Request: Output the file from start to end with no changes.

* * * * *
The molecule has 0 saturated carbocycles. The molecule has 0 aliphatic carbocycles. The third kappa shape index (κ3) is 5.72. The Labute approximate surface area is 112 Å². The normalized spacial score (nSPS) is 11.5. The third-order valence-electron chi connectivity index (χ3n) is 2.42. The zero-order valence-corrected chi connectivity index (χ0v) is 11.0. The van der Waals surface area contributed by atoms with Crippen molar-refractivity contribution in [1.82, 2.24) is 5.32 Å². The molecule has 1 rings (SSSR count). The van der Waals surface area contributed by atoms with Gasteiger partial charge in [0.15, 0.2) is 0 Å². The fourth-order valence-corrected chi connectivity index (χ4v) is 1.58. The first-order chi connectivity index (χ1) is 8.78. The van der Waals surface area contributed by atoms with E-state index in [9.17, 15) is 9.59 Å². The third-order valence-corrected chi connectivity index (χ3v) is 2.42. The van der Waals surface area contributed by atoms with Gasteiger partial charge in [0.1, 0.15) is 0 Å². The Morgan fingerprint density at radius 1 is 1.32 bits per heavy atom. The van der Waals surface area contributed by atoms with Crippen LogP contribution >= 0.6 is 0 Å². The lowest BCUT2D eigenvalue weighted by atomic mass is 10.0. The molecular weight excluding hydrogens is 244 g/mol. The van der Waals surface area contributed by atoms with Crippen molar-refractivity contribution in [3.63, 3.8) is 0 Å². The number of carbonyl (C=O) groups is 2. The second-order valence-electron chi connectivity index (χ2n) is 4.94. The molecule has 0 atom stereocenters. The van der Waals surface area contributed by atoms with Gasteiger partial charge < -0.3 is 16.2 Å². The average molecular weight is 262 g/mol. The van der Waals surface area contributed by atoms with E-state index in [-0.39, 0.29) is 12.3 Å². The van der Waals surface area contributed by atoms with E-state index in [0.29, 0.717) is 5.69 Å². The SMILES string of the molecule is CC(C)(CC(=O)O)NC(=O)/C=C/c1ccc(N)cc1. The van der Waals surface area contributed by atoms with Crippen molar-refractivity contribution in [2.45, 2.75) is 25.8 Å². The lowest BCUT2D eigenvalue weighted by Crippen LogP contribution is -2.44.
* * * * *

The molecule has 0 saturated carbocycles. The molecule has 0 aliphatic carbocycles. The third kappa shape index (κ3) is 5.72. The Labute approximate surface area is 112 Å². The normalized spacial score (nSPS) is 11.5. The third-order valence-electron chi connectivity index (χ3n) is 2.42. The zero-order valence-corrected chi connectivity index (χ0v) is 11.0. The van der Waals surface area contributed by atoms with Crippen molar-refractivity contribution in [1.82, 2.24) is 5.32 Å². The molecule has 1 rings (SSSR count). The van der Waals surface area contributed by atoms with Gasteiger partial charge in [0.15, 0.2) is 0 Å². The fourth-order valence-corrected chi connectivity index (χ4v) is 1.58. The first-order chi connectivity index (χ1) is 8.78. The van der Waals surface area contributed by atoms with E-state index in [9.17, 15) is 9.59 Å². The third-order valence-corrected chi connectivity index (χ3v) is 2.42. The van der Waals surface area contributed by atoms with Gasteiger partial charge in [0.1, 0.15) is 0 Å². The Morgan fingerprint density at radius 1 is 1.32 bits per heavy atom. The van der Waals surface area contributed by atoms with Crippen LogP contribution >= 0.6 is 0 Å². The lowest BCUT2D eigenvalue weighted by atomic mass is 10.0. The molecular weight excluding hydrogens is 244 g/mol. The van der Waals surface area contributed by atoms with Crippen molar-refractivity contribution in [3.63, 3.8) is 0 Å². The number of carbonyl (C=O) groups is 2. The second-order valence-electron chi connectivity index (χ2n) is 4.94. The molecule has 0 atom stereocenters. The van der Waals surface area contributed by atoms with Gasteiger partial charge < -0.3 is 16.2 Å². The average molecular weight is 262 g/mol. The van der Waals surface area contributed by atoms with E-state index in [-0.39, 0.29) is 12.3 Å². The van der Waals surface area contributed by atoms with E-state index in [0.29, 0.717) is 5.69 Å². The SMILES string of the molecule is CC(C)(CC(=O)O)NC(=O)/C=C/c1ccc(N)cc1. The van der Waals surface area contributed by atoms with Crippen molar-refractivity contribution in [2.45, 2.75) is 25.8 Å². The lowest BCUT2D eigenvalue weighted by Crippen LogP contribution is -2.44.